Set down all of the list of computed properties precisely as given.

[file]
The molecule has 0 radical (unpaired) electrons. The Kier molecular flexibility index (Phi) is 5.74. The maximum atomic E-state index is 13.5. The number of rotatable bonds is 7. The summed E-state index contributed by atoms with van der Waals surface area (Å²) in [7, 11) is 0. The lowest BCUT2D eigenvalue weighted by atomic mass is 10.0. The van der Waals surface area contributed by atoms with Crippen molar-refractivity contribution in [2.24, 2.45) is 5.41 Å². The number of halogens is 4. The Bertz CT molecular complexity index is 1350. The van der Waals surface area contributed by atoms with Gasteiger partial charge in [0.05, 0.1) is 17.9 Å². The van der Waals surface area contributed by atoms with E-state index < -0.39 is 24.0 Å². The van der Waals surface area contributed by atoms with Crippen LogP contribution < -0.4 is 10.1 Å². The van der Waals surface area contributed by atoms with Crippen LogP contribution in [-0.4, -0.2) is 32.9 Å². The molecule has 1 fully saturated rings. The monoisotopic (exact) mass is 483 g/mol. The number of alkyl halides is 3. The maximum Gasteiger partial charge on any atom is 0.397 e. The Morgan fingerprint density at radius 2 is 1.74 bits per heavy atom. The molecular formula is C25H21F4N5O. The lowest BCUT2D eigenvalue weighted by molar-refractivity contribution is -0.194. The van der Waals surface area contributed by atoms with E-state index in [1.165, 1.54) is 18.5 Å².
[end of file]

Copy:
The molecule has 0 radical (unpaired) electrons. The Kier molecular flexibility index (Phi) is 5.74. The maximum atomic E-state index is 13.5. The number of rotatable bonds is 7. The summed E-state index contributed by atoms with van der Waals surface area (Å²) in [7, 11) is 0. The lowest BCUT2D eigenvalue weighted by atomic mass is 10.0. The van der Waals surface area contributed by atoms with Crippen molar-refractivity contribution in [2.24, 2.45) is 5.41 Å². The number of halogens is 4. The Bertz CT molecular complexity index is 1350. The van der Waals surface area contributed by atoms with Gasteiger partial charge in [0.05, 0.1) is 17.9 Å². The van der Waals surface area contributed by atoms with E-state index < -0.39 is 24.0 Å². The van der Waals surface area contributed by atoms with Crippen LogP contribution < -0.4 is 10.1 Å². The van der Waals surface area contributed by atoms with Crippen LogP contribution in [-0.4, -0.2) is 32.9 Å². The molecule has 1 fully saturated rings. The monoisotopic (exact) mass is 483 g/mol. The number of alkyl halides is 3. The maximum Gasteiger partial charge on any atom is 0.397 e. The Morgan fingerprint density at radius 2 is 1.74 bits per heavy atom. The molecular formula is C25H21F4N5O. The lowest BCUT2D eigenvalue weighted by molar-refractivity contribution is -0.194. The van der Waals surface area contributed by atoms with E-state index in [1.165, 1.54) is 18.5 Å².